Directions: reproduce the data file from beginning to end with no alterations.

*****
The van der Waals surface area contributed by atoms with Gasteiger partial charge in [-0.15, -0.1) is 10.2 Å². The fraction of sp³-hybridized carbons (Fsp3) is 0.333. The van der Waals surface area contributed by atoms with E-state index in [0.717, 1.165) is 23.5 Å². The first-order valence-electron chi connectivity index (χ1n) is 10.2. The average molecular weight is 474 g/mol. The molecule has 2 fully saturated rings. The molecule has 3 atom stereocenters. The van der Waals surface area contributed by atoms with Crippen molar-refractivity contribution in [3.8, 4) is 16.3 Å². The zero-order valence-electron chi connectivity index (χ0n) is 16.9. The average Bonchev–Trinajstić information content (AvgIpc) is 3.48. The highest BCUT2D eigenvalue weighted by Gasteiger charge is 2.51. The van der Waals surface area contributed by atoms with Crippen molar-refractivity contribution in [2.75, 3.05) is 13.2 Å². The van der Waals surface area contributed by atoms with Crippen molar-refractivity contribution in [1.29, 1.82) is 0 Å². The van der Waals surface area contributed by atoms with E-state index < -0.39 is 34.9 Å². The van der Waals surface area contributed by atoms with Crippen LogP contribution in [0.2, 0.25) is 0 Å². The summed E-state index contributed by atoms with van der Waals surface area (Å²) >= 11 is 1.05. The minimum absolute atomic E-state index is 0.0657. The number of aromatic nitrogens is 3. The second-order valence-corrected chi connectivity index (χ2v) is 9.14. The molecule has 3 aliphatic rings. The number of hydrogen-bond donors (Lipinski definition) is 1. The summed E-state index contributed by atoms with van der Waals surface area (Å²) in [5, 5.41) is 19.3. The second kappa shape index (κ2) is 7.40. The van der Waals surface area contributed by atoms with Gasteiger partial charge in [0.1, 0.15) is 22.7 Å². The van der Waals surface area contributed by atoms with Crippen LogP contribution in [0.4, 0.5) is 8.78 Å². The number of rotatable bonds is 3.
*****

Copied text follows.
The van der Waals surface area contributed by atoms with Gasteiger partial charge in [-0.15, -0.1) is 10.2 Å². The fraction of sp³-hybridized carbons (Fsp3) is 0.333. The van der Waals surface area contributed by atoms with E-state index in [0.717, 1.165) is 23.5 Å². The first-order valence-electron chi connectivity index (χ1n) is 10.2. The average molecular weight is 474 g/mol. The molecule has 2 fully saturated rings. The molecule has 3 atom stereocenters. The van der Waals surface area contributed by atoms with Crippen molar-refractivity contribution in [3.8, 4) is 16.3 Å². The zero-order valence-electron chi connectivity index (χ0n) is 16.9. The average Bonchev–Trinajstić information content (AvgIpc) is 3.48. The highest BCUT2D eigenvalue weighted by Gasteiger charge is 2.51. The van der Waals surface area contributed by atoms with Crippen molar-refractivity contribution in [2.75, 3.05) is 13.2 Å². The van der Waals surface area contributed by atoms with Crippen molar-refractivity contribution in [1.29, 1.82) is 0 Å². The van der Waals surface area contributed by atoms with E-state index < -0.39 is 34.9 Å². The van der Waals surface area contributed by atoms with Crippen LogP contribution in [0.2, 0.25) is 0 Å². The summed E-state index contributed by atoms with van der Waals surface area (Å²) >= 11 is 1.05. The minimum absolute atomic E-state index is 0.0657. The number of aromatic nitrogens is 3. The second-order valence-corrected chi connectivity index (χ2v) is 9.14. The molecule has 3 aliphatic rings. The number of hydrogen-bond donors (Lipinski definition) is 1. The summed E-state index contributed by atoms with van der Waals surface area (Å²) in [5, 5.41) is 19.3. The second kappa shape index (κ2) is 7.40. The van der Waals surface area contributed by atoms with Gasteiger partial charge in [0.1, 0.15) is 22.7 Å². The van der Waals surface area contributed by atoms with Crippen LogP contribution in [0.4, 0.5) is 8.78 Å². The number of rotatable bonds is 3.